D. Goals for Managing and Strengthening HHS’ Acquisition Workforce.
Continuing to Build Bold Steps
HHS’ bold steps through FY2016 will continue to include developing a solid foundation for identifying, tracking, and managing its acquisition workforce. HHS will also continue to focus on its professional development programs (Acquisition Talent Exchange Program, Acquisition Mentor Program, Acquisition Strategic Leaders Program, and the Acquisition Fellows Program). These programs are closely monitored and analyzed for continuous improvements opportunities. Individuals who participate in these programs are officially recognized for their efforts and receive continuous learning points.
The Senior Procurement Executive (SPE) has also added Functional Acquisition Managers (FAMs) to address critical gaps in the community. The FAMs will be responsible for overseeing the functional acquisition areas as it relates to the three program areas (FAC-C, FAC-COR, and FAC-P/PM). The FAMs will also provide day to day guidance as subject matter experts, delivering training in various forums; assess skill gaps, and assist with the development of policy, procedures, guidance, and oversight related to the entire acquisition process.
Lastly, the SPE has created a vision for implementing “Learning Communities.” Learning Communities are designed to provide an integrated setting for training PMs, Contracting Officers/Specialists, CORs, Legal, and Small Business professionals. The various phases of acquisition are expounded upon in a role based manner to help all parties understand the importance of each role. So often we train based on function or roles separately but the acquisition process does not work without integration of PM, Contracting and COR functions. The expected outcomes are improved pre/post award processes to include project/program and contract management, which ultimately result in improving internal communications and processes.
Future Training Solutions
The scarcity of training dollars presents a necessity for concise and effective training. It has been noted in some areas of acquisition training that courseware has become dated and ineffective. Because of this, HHS plans to develop and implement a six month post training assessment questionnaire (based on the Kirkpatrick Four Level Training Evaluation Model). This questionnaire will allow the Department to increase the effectiveness of its acquisition-related training and support programs. The goal of this assessment is to ensure that appropriate training is being delivered to HHS’ acquisition workforce and that dollars are not wasted. HHS will be able to assess the feedback from the trainees within a reasonable timeframe after the training has been completed. This feedback will help to expose deficiencies and shape discussions with vendors to refresh any courseware that isn’t meeting agency needs.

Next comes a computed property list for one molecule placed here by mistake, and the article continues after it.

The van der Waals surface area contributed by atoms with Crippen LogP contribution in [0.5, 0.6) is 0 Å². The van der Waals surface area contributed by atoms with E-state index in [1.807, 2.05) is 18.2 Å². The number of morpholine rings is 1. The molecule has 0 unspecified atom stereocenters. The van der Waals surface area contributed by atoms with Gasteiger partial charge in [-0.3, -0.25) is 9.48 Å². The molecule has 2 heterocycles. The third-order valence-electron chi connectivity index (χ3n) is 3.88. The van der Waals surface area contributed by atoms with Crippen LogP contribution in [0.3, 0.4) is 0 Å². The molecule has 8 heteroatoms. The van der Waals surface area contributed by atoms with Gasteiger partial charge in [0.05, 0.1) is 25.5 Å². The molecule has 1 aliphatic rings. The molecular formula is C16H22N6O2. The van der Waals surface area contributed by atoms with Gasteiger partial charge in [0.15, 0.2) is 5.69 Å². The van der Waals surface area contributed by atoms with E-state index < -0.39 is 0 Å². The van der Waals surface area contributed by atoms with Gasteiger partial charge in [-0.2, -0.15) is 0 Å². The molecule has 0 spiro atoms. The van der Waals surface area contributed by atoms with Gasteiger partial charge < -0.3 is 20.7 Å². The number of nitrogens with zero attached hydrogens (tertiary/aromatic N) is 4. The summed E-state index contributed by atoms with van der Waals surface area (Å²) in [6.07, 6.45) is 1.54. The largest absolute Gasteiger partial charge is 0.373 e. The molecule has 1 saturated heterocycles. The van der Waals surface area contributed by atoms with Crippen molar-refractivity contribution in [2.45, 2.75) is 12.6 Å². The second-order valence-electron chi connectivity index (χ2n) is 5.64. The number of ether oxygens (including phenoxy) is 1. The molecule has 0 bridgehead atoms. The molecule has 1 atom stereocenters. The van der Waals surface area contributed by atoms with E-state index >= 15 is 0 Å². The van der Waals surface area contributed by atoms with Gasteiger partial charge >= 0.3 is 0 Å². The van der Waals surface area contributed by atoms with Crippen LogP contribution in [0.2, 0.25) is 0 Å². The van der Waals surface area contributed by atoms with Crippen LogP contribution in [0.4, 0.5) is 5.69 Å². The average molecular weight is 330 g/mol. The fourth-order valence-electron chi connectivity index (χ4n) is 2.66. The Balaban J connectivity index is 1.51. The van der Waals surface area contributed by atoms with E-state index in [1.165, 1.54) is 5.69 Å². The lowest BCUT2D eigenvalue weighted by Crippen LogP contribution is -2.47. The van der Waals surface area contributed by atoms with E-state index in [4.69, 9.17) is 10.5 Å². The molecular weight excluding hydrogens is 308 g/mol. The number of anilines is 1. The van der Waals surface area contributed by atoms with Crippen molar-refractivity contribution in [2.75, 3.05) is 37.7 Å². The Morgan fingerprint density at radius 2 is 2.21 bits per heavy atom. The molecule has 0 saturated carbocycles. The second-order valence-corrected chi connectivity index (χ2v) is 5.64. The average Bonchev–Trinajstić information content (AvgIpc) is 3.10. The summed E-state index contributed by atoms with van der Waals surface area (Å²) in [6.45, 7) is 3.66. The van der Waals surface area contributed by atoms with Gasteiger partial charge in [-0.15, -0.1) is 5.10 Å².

FAC-P/PM Program Refresh Initiatives
HHS recognized the need to refresh the FAC-P/PM Program; concepts are being developed to assess the use of an electronic tool to assist with the FAC-P/PM Pre-Approval process. This Assessment Tool will streamline the process for selecting individuals best-suited for FAC-P/PM certification, based on experience and competencies, as well as objectively determining the appropriate level in which an individual should be certified. The tool asks the prospective applicant a series of questions relating to their level of practical experience in managing projects and programs. At the conclusion of the assessment, the tool provides real-time recommendations pertaining to the level of FAC-P/PM certification requirements the student may possess and the appropriate level they should apply for (Entry, Mid, or Senior level). The tool also includes a detailed analysis of the student’s results for each individual section of the assessment, allowing them to have a more granular understanding of the specific areas that they are most proficient, and those areas in which they may need more focused development. Applicants will be required to submit this data along with their applications.
Content last reviewed on April 28, 2014